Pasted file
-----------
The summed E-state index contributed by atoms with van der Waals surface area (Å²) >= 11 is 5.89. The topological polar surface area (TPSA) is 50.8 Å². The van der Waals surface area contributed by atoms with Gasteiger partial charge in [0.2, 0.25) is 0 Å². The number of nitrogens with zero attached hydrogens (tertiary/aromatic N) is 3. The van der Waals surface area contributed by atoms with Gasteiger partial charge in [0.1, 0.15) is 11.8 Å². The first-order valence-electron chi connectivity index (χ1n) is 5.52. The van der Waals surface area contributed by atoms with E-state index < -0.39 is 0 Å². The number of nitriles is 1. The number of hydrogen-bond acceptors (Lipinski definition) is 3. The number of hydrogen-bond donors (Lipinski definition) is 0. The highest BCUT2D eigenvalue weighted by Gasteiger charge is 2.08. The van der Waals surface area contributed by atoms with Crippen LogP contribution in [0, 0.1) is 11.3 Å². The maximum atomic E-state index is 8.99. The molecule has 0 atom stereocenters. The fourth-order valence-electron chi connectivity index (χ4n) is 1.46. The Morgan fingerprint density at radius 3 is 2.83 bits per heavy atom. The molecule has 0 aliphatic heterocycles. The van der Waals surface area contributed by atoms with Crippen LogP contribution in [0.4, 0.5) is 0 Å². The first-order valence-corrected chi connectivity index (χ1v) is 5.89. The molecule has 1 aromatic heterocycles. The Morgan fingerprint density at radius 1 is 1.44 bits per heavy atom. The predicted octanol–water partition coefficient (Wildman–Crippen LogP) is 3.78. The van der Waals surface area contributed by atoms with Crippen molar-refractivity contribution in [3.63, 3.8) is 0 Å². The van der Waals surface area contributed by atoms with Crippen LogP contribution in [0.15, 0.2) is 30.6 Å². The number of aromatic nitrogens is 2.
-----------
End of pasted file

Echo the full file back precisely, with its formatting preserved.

The summed E-state index contributed by atoms with van der Waals surface area (Å²) >= 11 is 5.89. The topological polar surface area (TPSA) is 50.8 Å². The van der Waals surface area contributed by atoms with Gasteiger partial charge in [0.2, 0.25) is 0 Å². The number of nitrogens with zero attached hydrogens (tertiary/aromatic N) is 3. The van der Waals surface area contributed by atoms with Gasteiger partial charge in [0.1, 0.15) is 11.8 Å². The first-order valence-electron chi connectivity index (χ1n) is 5.52. The van der Waals surface area contributed by atoms with E-state index < -0.39 is 0 Å². The number of nitriles is 1. The number of hydrogen-bond acceptors (Lipinski definition) is 3. The number of hydrogen-bond donors (Lipinski definition) is 0. The highest BCUT2D eigenvalue weighted by Gasteiger charge is 2.08. The van der Waals surface area contributed by atoms with Crippen LogP contribution in [0, 0.1) is 11.3 Å². The maximum atomic E-state index is 8.99. The molecule has 0 atom stereocenters. The fourth-order valence-electron chi connectivity index (χ4n) is 1.46. The Morgan fingerprint density at radius 3 is 2.83 bits per heavy atom. The molecule has 0 aliphatic heterocycles. The van der Waals surface area contributed by atoms with Crippen LogP contribution in [0.4, 0.5) is 0 Å². The first-order valence-corrected chi connectivity index (χ1v) is 5.89. The molecule has 1 aromatic heterocycles. The Morgan fingerprint density at radius 1 is 1.44 bits per heavy atom. The predicted octanol–water partition coefficient (Wildman–Crippen LogP) is 3.78. The van der Waals surface area contributed by atoms with Crippen molar-refractivity contribution in [3.63, 3.8) is 0 Å². The van der Waals surface area contributed by atoms with Crippen LogP contribution in [0.15, 0.2) is 30.6 Å². The number of aromatic nitrogens is 2.